Bridget Nieves of Centereach, New York, can point to the exact day she committed to losing weight — June 6, 2020. “I saw on the news that one of the biggest risk factors for passing away from COVID-19 was obesity. And here I was, a mom with a 3-year-old and a 1-year-old, and I’m morbidly obese,” she said. She weighed 265 pounds.
“I had the choice to either make myself healthy and be here for my kids or not. It was a real wake-up call — I didn’t want my kids to be without their mom,” the 36-year-old said.
Nieves calls herself a structured, organized person, so she thought using an app to track food and exercise might be a good fit for her.
And she had a couple of friends who were working out with Peloton bikes. “I had been eyeing the Peloton for a while,” she said. She wasn’t exercising, and the bike was expensive. But she thought the financial commitment of buying the bike would help her stick to her weight-loss plan and she decided to order one.
Step 1: She planned what she would eat
Nieves had to wait two months for her bike to be delivered, and during that time, she analyzed her diet. “It was life-changing for me,” she said. Tracking her food showed her how much she was eating, compared to how much she should eat. She used the “plan ahead” feature in Lose It! tracking app to schedule what she would eat two or three days in advance. “I needed that structure. It set me up for success,” she said.
In the app, you can enter your height, weight, gender and weight-loss goal, and the app will recommend a daily calorie count. Nieves started out trying to lose two pounds a week but found the calorie limit was too low — she was hungry all the time. She adjusted her goal to one pound a week, which gave her a more manageable 1,500 calories per day. In the two months before Nieves’ bike arrived, she lost 30 pounds.
Now, she weighs 161.6 pounds and has maintained that weight for four months. She eats between 1,500 and 2,000 calories a day without regaining weight.
“For me, the biggest thing was finding ways to incorporate the foods I love without restricting myself and while still creating a calorie deficit. I’m not a salad person. If I plan out my week with five salads, I’m not going to eat it. I had to find creative ways to tweak the foods I love to make them healthier,” she said. “You can lose weight and still eat the food you love. If I really want a cookie and I don’t have enough calories for it today, I plan my day out for tomorrow, and I’m having that cookie then. You just have to be smart about it and know that you can always have something later.”
Here’s what Bridget eats in a typical day:
Breakfast: Protein coffee (coffee with protein added) and a protein muffin. “I need things that are high in protein to keep me feeling full throughout the day, so I’m not scavenging for something to eat,” she said.
Lunch: Overnight oats. “I’m overnight-oats obsessed, so I’ve come up with a thousand different recipes. I use the same base with different toppings to keep it interesting,” she said.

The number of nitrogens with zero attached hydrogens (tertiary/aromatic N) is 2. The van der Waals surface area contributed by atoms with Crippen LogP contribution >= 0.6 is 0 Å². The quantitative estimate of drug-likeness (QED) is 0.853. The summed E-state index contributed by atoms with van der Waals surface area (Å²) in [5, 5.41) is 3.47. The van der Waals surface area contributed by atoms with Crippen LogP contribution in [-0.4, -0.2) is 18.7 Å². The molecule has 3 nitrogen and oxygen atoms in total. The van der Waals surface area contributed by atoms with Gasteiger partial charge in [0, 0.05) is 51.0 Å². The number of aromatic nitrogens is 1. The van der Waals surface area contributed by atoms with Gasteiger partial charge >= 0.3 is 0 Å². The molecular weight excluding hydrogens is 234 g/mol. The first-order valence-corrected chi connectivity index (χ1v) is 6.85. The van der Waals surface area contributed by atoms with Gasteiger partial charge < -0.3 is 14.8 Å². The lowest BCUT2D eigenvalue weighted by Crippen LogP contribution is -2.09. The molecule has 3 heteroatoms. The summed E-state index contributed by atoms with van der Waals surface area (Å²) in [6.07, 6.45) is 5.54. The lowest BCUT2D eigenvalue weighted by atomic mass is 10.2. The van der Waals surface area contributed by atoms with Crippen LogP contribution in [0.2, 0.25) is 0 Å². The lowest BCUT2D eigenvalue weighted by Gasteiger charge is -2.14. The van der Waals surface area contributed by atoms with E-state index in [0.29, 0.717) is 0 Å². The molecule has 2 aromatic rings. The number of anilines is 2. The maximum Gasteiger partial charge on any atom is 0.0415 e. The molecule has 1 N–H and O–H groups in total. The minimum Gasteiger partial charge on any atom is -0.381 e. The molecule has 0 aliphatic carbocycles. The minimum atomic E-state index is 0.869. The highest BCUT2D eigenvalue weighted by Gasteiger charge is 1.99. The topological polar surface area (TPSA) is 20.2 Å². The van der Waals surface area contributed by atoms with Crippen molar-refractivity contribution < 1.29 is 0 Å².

Snack: A protein bar or pickles.
Dinner: Rotisserie chicken with lots of roasted vegetables. “ I typically plan anything I’m in the mood for into my dinner, including pizza.”
Dessert: Ice cream or cookies. “I save 300 calories every day to have some fun dessert concoction. I like sweets and I like ice cream, and I needed to find a way to incorporate those things into my day while staying within my calories,” she said.
Step 2: She made “me time” her time to exercise
When Nieves’ bike arrived, she was determined to get her money’s worth. “Spending that money really put things in gear,” she said. She rode it every day for the first month but realized she couldn’t sustain that pace.
Nieves works days while her husband works nights, so in the evenings, she cares for her children. “My time to myself to exercise is very limited,” she said. “Once the kids are in bed, from 8 to 9 p.m. is my time, and two to three times a week, I am on the bike. Whatever happens in the workday, whatever happens with my children, that hour I’m on the bike. I’m dedicating that time to myself.”
While the fear of COVID-19 inspired her to make changes, it’s not what drives her now. “I’m not motivated anymore. I’m disciplined. It’s what I have to do for myself. By 8 p.m., I’ve worked all day, I’ve given two baths, I’ve fed my kids and now it’s time for me,” she said.
Nieves exercises because she enjoys it and likes how it makes her feel, not because she feels she needs to “earn” her food. “I feel so good. I’m breathing better. I feel lighter both physically and emotionally,” she said. “I don’t want to be thin. I want to be strong. I want to be healthy.”
Step 3: She built in accountability with social media
Nieves tracks her progress on Instagram, @makingfriendswithfood. When she started her weight-loss journey, she searched for information online and couldn’t find exactly what she wanted. So, she started her page to help others. “It was really out of my comfort zone to create this page. But If I help one person figure out they need to create a calorie deficit and they can still have cookies, I’ll have done my job,” she said.
Instagram also keeps her accountable. “People are watching what I’m eating. My coworkers follow me. My mom’s friends follow me,” she said.
Her health markers improved
Before she lost weight, Nieves was diagnosed with prediabetes and was taking medication following her second pregnancy to control her high blood pressure. By late summer 2021, her blood sugar and blood pressure readings were “perfect.” She’s off the medication now. “My body is much healthier than it was before starting my weight-loss journey,” she said.
And when she was obese, she would need a break from games like tag. “It was heartbreaking,” she said. Now she’s the one chasing her kids. “That’s a joy I would have missed out on. They won’t be little forever.”